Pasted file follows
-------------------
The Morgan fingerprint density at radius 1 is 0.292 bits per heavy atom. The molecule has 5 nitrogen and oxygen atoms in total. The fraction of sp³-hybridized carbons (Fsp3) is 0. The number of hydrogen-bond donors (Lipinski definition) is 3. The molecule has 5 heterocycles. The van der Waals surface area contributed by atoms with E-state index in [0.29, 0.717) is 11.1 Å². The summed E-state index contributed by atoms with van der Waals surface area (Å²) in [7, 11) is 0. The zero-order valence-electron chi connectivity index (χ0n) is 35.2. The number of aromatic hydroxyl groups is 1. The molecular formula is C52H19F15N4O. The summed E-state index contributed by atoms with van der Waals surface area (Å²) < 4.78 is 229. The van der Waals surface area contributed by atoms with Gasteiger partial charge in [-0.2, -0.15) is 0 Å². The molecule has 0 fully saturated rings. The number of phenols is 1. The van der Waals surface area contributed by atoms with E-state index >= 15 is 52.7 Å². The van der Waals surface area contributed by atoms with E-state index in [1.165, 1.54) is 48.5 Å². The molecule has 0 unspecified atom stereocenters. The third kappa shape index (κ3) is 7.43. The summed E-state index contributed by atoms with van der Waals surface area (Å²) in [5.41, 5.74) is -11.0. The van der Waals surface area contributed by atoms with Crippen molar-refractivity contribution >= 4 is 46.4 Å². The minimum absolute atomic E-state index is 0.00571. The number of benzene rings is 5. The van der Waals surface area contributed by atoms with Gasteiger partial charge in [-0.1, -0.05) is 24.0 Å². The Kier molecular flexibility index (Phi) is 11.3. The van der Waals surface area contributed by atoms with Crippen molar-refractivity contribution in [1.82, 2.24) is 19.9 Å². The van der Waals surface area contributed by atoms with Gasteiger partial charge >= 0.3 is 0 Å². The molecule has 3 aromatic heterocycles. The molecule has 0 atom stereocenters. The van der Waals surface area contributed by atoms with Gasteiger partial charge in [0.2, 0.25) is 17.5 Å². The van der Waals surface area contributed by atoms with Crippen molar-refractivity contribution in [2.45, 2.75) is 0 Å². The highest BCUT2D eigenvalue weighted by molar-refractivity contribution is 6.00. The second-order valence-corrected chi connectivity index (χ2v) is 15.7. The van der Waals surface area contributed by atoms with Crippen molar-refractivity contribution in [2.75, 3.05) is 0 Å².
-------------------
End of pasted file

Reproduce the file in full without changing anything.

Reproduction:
The Morgan fingerprint density at radius 1 is 0.292 bits per heavy atom. The molecule has 5 nitrogen and oxygen atoms in total. The fraction of sp³-hybridized carbons (Fsp3) is 0. The number of hydrogen-bond donors (Lipinski definition) is 3. The molecule has 5 heterocycles. The van der Waals surface area contributed by atoms with E-state index in [0.29, 0.717) is 11.1 Å². The summed E-state index contributed by atoms with van der Waals surface area (Å²) in [7, 11) is 0. The zero-order valence-electron chi connectivity index (χ0n) is 35.2. The number of aromatic hydroxyl groups is 1. The molecular formula is C52H19F15N4O. The summed E-state index contributed by atoms with van der Waals surface area (Å²) < 4.78 is 229. The van der Waals surface area contributed by atoms with Gasteiger partial charge in [-0.2, -0.15) is 0 Å². The molecule has 0 fully saturated rings. The number of phenols is 1. The van der Waals surface area contributed by atoms with E-state index >= 15 is 52.7 Å². The van der Waals surface area contributed by atoms with E-state index in [1.165, 1.54) is 48.5 Å². The molecule has 0 unspecified atom stereocenters. The third kappa shape index (κ3) is 7.43. The summed E-state index contributed by atoms with van der Waals surface area (Å²) in [5.41, 5.74) is -11.0. The van der Waals surface area contributed by atoms with Crippen molar-refractivity contribution >= 4 is 46.4 Å². The minimum absolute atomic E-state index is 0.00571. The number of benzene rings is 5. The van der Waals surface area contributed by atoms with Gasteiger partial charge in [-0.1, -0.05) is 24.0 Å². The Kier molecular flexibility index (Phi) is 11.3. The van der Waals surface area contributed by atoms with Crippen molar-refractivity contribution in [1.82, 2.24) is 19.9 Å². The van der Waals surface area contributed by atoms with Gasteiger partial charge >= 0.3 is 0 Å². The molecule has 3 aromatic heterocycles. The molecule has 0 atom stereocenters. The van der Waals surface area contributed by atoms with Gasteiger partial charge in [0.2, 0.25) is 17.5 Å². The van der Waals surface area contributed by atoms with Crippen molar-refractivity contribution in [2.45, 2.75) is 0 Å². The highest BCUT2D eigenvalue weighted by molar-refractivity contribution is 6.00. The second-order valence-corrected chi connectivity index (χ2v) is 15.7. The van der Waals surface area contributed by atoms with Crippen molar-refractivity contribution in [2.75, 3.05) is 0 Å².